hat put the song in Alice Faye‘s heart? What made her change the personality that was hers as a dancer in a night club? Was it her meeting with Rudy Vallee?
I saw Alice Faye recently when she came back from Hollywood on a visit. She had come to the NBC studios to see Rudy and the Connecticut Yankees.
Imagine the delicious curves of her figure emphasized by a chic and tight gown, a little black hat perched over one eye, lithe legs encased in silver silk—and her hair—dozens of little corncolored ringlets curving around those come-hither eyes and pointing to that seductive mouth.
The boys were frankly crazy about her for they crowded about, asking her questions and telling her how glad they were to have her back with them again.
This was Alice Faye of 1935.
Now let us take you back to the Alice of but three years ago.
Do you remember the song?
That, my lads and lassies, is an excellent description of the Alice-that-was just a few years ago, an Alice that was coy and sweet, who had medium brown hair that coiled up the back of her neck, who never rouged unless unless she had to and who was afraid of her own shadow.
What transformed the demure little lass with the cast-down eyes into the “hot” blondlined torch singer of the arched eyebrows and the come-hither gaze in her orbs?
It was while the Scandals of 1932 were playing in New York city that Alice Faye met Rudy Vallee. Not really “met” him, mind you, but came face to face with him. For Rudy in 1932 was already sitting on his throne and Alice was just another chorus girl who had yearnings to be something better someday.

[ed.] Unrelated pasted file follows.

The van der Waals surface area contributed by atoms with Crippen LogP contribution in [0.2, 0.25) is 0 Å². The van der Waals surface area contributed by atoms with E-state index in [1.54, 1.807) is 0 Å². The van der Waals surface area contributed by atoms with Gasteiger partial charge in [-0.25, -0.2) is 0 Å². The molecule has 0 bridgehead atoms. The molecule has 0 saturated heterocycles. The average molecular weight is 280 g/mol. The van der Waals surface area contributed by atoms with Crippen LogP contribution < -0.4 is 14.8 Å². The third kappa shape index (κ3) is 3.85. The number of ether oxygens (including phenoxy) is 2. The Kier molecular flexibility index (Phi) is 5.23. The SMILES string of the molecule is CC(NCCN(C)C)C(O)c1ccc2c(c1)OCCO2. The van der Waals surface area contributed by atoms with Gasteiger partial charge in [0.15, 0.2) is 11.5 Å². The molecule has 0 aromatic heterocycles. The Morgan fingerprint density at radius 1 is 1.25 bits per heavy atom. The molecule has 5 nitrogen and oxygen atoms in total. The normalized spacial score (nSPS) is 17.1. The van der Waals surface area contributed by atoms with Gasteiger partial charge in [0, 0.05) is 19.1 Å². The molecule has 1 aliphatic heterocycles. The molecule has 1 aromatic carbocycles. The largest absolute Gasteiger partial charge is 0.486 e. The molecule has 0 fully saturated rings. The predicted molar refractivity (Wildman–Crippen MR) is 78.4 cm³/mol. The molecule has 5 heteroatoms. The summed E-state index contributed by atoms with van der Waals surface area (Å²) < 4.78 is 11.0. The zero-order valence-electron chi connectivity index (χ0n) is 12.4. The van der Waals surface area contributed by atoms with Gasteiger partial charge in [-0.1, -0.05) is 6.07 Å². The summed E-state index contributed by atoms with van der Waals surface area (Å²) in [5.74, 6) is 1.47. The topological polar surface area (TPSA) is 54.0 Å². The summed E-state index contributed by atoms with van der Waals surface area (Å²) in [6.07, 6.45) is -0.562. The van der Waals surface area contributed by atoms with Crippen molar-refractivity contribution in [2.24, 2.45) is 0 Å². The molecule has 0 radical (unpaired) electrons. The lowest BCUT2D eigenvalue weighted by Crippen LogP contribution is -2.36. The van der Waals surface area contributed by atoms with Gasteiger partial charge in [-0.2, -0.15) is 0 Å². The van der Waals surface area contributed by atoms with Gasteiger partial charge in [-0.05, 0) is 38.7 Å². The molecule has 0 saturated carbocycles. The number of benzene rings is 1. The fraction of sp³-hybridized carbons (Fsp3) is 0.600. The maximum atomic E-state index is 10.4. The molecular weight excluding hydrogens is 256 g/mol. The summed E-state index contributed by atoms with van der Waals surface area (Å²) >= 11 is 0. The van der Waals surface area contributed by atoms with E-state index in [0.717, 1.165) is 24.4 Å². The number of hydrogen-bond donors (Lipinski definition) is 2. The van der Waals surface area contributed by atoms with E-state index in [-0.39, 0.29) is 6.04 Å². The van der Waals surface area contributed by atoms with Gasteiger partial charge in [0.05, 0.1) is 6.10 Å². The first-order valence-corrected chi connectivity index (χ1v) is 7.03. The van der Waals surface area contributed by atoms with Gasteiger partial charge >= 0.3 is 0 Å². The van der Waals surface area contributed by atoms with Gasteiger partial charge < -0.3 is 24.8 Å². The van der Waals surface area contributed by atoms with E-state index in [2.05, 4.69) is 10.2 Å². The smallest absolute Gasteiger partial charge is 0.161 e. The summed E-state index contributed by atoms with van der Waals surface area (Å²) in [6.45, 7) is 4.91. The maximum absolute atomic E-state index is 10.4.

Here is Rudy Vallee, a top-notcher on the stage, whispering musical nothings into the shell like ear of Ethel Merman, his co-star. Watching them, her eyes glued on the pair, is a little obscure dancer named Alice Faye whose soul burns and seethes with ambition to rise to stellar heights.
And Rudy probably never knows of her existence, never knows that soon she will be the leading singer in his band, and some say of his heart as well.
It is a long cry now from Alice the chorus girl. Her childhood days spent somewhere in New York city, where she was born, foresaw nothing of the girl who would some day become a dancer in a night club or a red-hot singer of the blues.
Alice worked hard at the Chester Hale Ballet School which she entered right after her graduation from high school. She was the most conscientious pupil they had. She came for her lessons and left when they were over.
From Chester Hale’s, she graduated into a job at the Palais Royal. Theer again it was all work, no play with her. Other girls may have hung around after closing hours, may have flirted and dated with some of the customers, but not Alice Faye. Her thoughts were on a dancing career.